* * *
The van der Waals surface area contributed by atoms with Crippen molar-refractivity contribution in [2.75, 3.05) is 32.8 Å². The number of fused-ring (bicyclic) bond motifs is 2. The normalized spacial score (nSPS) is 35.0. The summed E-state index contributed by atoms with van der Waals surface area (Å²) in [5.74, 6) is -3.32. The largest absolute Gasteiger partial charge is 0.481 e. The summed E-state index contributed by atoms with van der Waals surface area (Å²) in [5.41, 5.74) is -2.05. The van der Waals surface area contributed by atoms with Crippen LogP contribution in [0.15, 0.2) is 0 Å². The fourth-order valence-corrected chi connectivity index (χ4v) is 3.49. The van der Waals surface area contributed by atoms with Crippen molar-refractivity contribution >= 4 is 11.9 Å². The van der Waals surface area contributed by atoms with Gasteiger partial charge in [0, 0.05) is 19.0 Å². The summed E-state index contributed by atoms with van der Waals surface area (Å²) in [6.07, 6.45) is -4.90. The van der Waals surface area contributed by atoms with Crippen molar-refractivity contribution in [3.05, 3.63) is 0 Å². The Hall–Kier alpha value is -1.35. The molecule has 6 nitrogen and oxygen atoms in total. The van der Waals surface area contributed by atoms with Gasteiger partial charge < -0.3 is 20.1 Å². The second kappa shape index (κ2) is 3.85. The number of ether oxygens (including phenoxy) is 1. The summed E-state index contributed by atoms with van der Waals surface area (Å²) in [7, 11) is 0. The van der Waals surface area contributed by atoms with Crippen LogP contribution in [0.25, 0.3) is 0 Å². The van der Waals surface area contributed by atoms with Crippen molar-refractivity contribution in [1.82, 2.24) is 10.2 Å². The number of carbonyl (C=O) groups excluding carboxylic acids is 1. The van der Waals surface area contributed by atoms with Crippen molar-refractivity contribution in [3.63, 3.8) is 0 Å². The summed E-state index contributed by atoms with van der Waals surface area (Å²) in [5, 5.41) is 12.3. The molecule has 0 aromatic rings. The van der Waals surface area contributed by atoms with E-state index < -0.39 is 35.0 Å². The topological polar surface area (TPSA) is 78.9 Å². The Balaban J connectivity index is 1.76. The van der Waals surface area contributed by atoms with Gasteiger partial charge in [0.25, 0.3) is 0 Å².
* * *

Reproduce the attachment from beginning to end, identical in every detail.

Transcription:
The van der Waals surface area contributed by atoms with Crippen molar-refractivity contribution in [2.75, 3.05) is 32.8 Å². The number of fused-ring (bicyclic) bond motifs is 2. The normalized spacial score (nSPS) is 35.0. The summed E-state index contributed by atoms with van der Waals surface area (Å²) in [5.74, 6) is -3.32. The largest absolute Gasteiger partial charge is 0.481 e. The summed E-state index contributed by atoms with van der Waals surface area (Å²) in [5.41, 5.74) is -2.05. The van der Waals surface area contributed by atoms with Crippen LogP contribution in [0.15, 0.2) is 0 Å². The fourth-order valence-corrected chi connectivity index (χ4v) is 3.49. The van der Waals surface area contributed by atoms with Crippen molar-refractivity contribution >= 4 is 11.9 Å². The van der Waals surface area contributed by atoms with Gasteiger partial charge in [0, 0.05) is 19.0 Å². The summed E-state index contributed by atoms with van der Waals surface area (Å²) in [6.07, 6.45) is -4.90. The van der Waals surface area contributed by atoms with Crippen molar-refractivity contribution in [3.05, 3.63) is 0 Å². The Hall–Kier alpha value is -1.35. The molecule has 6 nitrogen and oxygen atoms in total. The van der Waals surface area contributed by atoms with Gasteiger partial charge < -0.3 is 20.1 Å². The second kappa shape index (κ2) is 3.85. The number of ether oxygens (including phenoxy) is 1. The summed E-state index contributed by atoms with van der Waals surface area (Å²) in [7, 11) is 0. The van der Waals surface area contributed by atoms with Crippen LogP contribution in [0.25, 0.3) is 0 Å². The van der Waals surface area contributed by atoms with Crippen molar-refractivity contribution in [1.82, 2.24) is 10.2 Å². The number of carbonyl (C=O) groups excluding carboxylic acids is 1. The van der Waals surface area contributed by atoms with Crippen molar-refractivity contribution in [3.63, 3.8) is 0 Å². The summed E-state index contributed by atoms with van der Waals surface area (Å²) in [5, 5.41) is 12.3. The molecule has 0 aromatic rings. The van der Waals surface area contributed by atoms with E-state index < -0.39 is 35.0 Å². The topological polar surface area (TPSA) is 78.9 Å². The Balaban J connectivity index is 1.76. The van der Waals surface area contributed by atoms with Gasteiger partial charge in [0.25, 0.3) is 0 Å².